I read with interest Tom Fletcher’s Dec. 9 column entitled, “Business not as usual on B.C. farmland.” Fletcher characterizes the plan as “mostly status quo,” with its emphasis on increasing product manufacturing and sales on ALR land, and increased irrigation.
The plan makes little mention of food security. It does, however, state that climate change will significantly reduce crop yields in tropical and sub-tropical regions of the world in coming years and that B.C. and other higher latitude jurisdictions … “may benefit from increased crop yields and new crops.” This makes sense.
How then, in a province with just three per cent arable land to begin with, can the government justify removing 31,528 acres of farmland from the ALR to build the Site C Dam? Agrologist Wendy Holm estimates that farmland, which will be flooded by construction of the dam, could produce food to feed one million people. For this reason alone the Site C Dam should never be built, and there are many other good reasons.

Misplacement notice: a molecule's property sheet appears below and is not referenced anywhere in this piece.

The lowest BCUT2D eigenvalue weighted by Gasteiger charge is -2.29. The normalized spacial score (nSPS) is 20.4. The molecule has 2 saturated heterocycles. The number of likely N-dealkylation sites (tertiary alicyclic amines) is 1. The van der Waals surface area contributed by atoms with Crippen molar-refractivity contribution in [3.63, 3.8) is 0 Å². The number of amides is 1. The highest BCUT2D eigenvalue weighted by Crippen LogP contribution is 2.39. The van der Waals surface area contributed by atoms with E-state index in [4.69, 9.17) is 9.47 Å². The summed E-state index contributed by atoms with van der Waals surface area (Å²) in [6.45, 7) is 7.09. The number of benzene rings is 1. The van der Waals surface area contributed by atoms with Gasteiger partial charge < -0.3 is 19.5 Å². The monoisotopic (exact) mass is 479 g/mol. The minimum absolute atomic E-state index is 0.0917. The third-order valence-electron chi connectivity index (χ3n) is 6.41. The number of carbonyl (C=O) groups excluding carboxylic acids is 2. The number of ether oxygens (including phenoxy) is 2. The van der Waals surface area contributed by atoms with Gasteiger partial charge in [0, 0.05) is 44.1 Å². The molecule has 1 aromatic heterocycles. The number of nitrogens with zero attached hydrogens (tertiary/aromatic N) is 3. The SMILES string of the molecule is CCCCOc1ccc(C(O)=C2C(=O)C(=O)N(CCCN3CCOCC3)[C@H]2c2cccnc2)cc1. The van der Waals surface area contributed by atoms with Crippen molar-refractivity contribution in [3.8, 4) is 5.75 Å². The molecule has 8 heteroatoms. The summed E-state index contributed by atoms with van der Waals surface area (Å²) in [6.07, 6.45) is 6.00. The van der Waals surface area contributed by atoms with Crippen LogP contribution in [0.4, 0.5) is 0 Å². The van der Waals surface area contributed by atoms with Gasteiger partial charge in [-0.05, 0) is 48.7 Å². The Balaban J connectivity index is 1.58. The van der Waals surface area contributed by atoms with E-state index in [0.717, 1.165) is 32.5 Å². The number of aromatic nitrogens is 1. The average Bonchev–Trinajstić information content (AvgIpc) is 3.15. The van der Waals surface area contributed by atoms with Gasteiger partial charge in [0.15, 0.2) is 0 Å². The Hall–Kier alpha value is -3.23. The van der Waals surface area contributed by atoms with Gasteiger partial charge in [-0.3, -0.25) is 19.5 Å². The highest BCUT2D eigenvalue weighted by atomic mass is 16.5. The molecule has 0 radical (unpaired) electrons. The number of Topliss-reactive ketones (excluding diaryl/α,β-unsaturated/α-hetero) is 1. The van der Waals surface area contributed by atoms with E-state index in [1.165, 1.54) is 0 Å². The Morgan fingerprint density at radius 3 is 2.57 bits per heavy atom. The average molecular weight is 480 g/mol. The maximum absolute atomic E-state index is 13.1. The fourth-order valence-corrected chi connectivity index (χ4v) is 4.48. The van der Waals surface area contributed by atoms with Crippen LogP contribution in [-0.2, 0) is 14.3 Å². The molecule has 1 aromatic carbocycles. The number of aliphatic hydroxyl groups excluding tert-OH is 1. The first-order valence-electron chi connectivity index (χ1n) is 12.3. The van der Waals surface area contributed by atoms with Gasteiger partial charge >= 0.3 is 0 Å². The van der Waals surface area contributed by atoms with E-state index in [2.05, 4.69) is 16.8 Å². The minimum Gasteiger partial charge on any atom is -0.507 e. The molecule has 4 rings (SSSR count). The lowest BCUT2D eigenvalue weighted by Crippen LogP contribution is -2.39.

About half of the food currently consumed by British Columbians comes from outside the province. With devastating droughts like the one that has recently hit California becoming more frequent, we must become much more vigilant in protecting our farmland and increasing production on it.